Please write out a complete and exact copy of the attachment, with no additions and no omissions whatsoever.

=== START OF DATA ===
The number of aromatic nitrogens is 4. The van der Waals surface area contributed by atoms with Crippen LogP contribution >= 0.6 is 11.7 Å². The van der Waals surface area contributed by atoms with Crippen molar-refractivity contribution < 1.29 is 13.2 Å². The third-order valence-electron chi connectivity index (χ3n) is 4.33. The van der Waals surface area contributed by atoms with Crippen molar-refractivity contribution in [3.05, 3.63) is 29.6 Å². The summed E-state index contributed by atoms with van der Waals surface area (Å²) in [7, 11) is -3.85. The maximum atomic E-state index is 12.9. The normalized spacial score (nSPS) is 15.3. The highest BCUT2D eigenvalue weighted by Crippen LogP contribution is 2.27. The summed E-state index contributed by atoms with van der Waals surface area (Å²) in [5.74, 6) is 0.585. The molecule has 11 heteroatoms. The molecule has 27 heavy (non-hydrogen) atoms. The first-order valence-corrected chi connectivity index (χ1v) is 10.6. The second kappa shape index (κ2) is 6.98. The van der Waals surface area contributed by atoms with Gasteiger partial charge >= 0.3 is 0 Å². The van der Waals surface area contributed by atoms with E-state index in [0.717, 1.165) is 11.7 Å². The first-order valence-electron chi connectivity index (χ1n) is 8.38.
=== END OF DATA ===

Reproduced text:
The number of aromatic nitrogens is 4. The van der Waals surface area contributed by atoms with Crippen LogP contribution >= 0.6 is 11.7 Å². The van der Waals surface area contributed by atoms with Crippen molar-refractivity contribution < 1.29 is 13.2 Å². The third-order valence-electron chi connectivity index (χ3n) is 4.33. The van der Waals surface area contributed by atoms with Crippen molar-refractivity contribution in [3.05, 3.63) is 29.6 Å². The summed E-state index contributed by atoms with van der Waals surface area (Å²) in [7, 11) is -3.85. The maximum atomic E-state index is 12.9. The normalized spacial score (nSPS) is 15.3. The highest BCUT2D eigenvalue weighted by Crippen LogP contribution is 2.27. The summed E-state index contributed by atoms with van der Waals surface area (Å²) in [5.74, 6) is 0.585. The molecule has 11 heteroatoms. The molecule has 27 heavy (non-hydrogen) atoms. The first-order valence-corrected chi connectivity index (χ1v) is 10.6. The second kappa shape index (κ2) is 6.98. The van der Waals surface area contributed by atoms with Gasteiger partial charge >= 0.3 is 0 Å². The van der Waals surface area contributed by atoms with E-state index in [0.717, 1.165) is 11.7 Å². The first-order valence-electron chi connectivity index (χ1n) is 8.38.